13. The hero enters (continued)

English > The novel > Annotations per chapter > Chapter 13 (continued)

Varenka Manechka… striped dress

The master hardly remembers the name of the woman with whom he lived before he met Margarita. I don’t know if Bulgakov had a real prototype in mind for Varenka or Manechka «with the striped dress». Both Varenka and Manechka are Russian nicknames, the first is for Barbara, the other for Maria.

This fragment reminds of a scene in The Return, a novel written by Andrei Bely (1880-1934), pseudonym of Boris Nikolayevich Bugayev, in which the hero, Yevgeny Handrikov, after a sojourn in a psychiatric hospital, doesn't remember the name of his wife, just the colour of her dress.

Secret wife

The master's affair with Margarita mimics that of Bulgakov with Elena Sergeevna Shilovskaya (1893-1970), born Nyurenberg, who left her well-positioned military husband for the relatively less-well-off writer. At first their affair was difficult because both were married, but Elena Sergeevna eventually became Bulgakov's wife. The character of Margarita only appeared in the novel after Bulgakov met Shilovskaya.

He would never tell her name to anyone

We will learn the name of the master's lover in Book Two, but it will not be the master who reveals it.

The bureau and books from the painted floor to the sooty ceiling

In Chapter 13 the master recalls the «writing desk... and the books, books that went from the painted floor to the soot-covered ceiling». This description matches perfectly Bulgakov’s own study room.

A novel on such a strange theme

The policy toward literature adopted by the Communist party in 1928 is characterized by the term Социальный заказ [sotsialnyi zakaz] or the «social command». It was in connection with the first five-year plan and carried out by the Российская Ассоциация Пролетарских Писателей (РАПП) [Rossyskaya assotsiatsiya Proletarskikh Pisateley] (RAPP) or the Russian Association of Proletarian Writers, and the editorial boards of publishing houses. Under this policy, specific themes were dictated to writers individually with the goal of stimulating «socialist construction». The theme assigned to Bezdomny, while not directly connected with the five-year plan, is meant to further the ideological ends of the state related to religion. Although the Soviet Union was an official atheistic state, the RAPP leaders made it clear that they supported such historical themes, if treated from the «proper» Marxist point of view.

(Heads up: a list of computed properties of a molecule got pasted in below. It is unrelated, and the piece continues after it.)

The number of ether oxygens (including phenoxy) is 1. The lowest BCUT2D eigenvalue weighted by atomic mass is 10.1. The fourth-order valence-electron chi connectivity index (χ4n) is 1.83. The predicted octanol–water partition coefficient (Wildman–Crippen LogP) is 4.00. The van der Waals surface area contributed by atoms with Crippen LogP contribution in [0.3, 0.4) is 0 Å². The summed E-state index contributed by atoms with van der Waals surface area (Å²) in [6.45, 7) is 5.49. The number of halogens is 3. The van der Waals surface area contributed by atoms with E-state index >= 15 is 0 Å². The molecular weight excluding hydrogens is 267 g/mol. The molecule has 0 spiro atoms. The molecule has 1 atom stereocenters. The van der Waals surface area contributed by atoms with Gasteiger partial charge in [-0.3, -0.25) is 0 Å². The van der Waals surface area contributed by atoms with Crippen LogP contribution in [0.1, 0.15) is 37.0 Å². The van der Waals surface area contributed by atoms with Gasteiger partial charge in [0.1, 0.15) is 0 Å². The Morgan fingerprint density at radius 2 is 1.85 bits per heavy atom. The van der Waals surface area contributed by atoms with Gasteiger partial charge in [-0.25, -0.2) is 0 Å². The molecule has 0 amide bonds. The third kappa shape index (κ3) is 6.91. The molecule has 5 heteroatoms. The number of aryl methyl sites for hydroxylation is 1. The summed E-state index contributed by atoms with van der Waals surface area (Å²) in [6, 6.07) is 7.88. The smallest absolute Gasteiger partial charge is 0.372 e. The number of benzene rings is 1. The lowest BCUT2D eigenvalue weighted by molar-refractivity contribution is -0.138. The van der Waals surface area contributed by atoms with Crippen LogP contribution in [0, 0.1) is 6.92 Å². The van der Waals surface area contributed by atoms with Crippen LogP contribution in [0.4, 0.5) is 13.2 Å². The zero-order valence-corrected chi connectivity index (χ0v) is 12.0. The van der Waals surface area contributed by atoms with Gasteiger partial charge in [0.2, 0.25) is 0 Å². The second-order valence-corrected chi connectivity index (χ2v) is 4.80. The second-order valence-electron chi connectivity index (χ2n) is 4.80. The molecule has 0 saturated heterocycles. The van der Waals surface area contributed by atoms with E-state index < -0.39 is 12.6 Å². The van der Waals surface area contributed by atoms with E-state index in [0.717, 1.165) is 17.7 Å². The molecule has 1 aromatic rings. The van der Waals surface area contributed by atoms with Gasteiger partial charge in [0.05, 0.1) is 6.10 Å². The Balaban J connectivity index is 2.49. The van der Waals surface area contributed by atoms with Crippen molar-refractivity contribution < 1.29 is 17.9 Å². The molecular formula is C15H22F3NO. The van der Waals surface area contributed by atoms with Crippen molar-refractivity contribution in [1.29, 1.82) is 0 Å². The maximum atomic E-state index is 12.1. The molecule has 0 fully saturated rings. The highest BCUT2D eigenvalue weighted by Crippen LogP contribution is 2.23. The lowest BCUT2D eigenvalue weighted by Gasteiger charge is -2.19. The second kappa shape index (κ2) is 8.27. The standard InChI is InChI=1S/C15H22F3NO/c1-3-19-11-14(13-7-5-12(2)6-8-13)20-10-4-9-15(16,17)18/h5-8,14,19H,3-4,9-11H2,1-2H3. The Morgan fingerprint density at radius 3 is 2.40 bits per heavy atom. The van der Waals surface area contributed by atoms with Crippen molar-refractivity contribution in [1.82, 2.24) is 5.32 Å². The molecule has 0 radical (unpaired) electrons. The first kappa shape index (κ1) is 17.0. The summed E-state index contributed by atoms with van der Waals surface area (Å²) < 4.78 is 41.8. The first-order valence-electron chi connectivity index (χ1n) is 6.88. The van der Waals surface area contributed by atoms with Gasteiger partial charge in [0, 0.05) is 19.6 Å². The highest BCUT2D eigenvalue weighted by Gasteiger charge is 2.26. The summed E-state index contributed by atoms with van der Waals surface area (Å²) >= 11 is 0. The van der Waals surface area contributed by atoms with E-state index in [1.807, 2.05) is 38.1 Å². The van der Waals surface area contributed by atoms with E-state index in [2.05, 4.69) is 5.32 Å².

That Bulgakov is specifically ridiculing the social command is indicated in the novel when his hero, the master, recalls that the editor to whom he submitted his manuscript asked him, what in his opinion was a totally idiotic question: «who had given him the idea to write a novel on such a strange theme?» A book about Pilate was clearly not foreseen in the master's social command.

There are parallels between Bulgakov's life and the life of the master. Bulgakov's first novel, The White Guard, was only partially published in a journal in 1925, but he read it to various literary groups, whose general reaction was that one could never get a work on such a subject published. The real attacks, however, came in 1926 when Bulgakov turned the novel into a hit play for the Moscow Art Theater MKhAT under the name Days of the Turbins. Nothing could have been stranger than Bulgakov's subject, which was about the fate of a pro-monarchist family in Kiev during the Civil War. The attacks described in this chapter of The Master and Margarita are clearly distillations of the ones various critics made on Bulgakov's plays.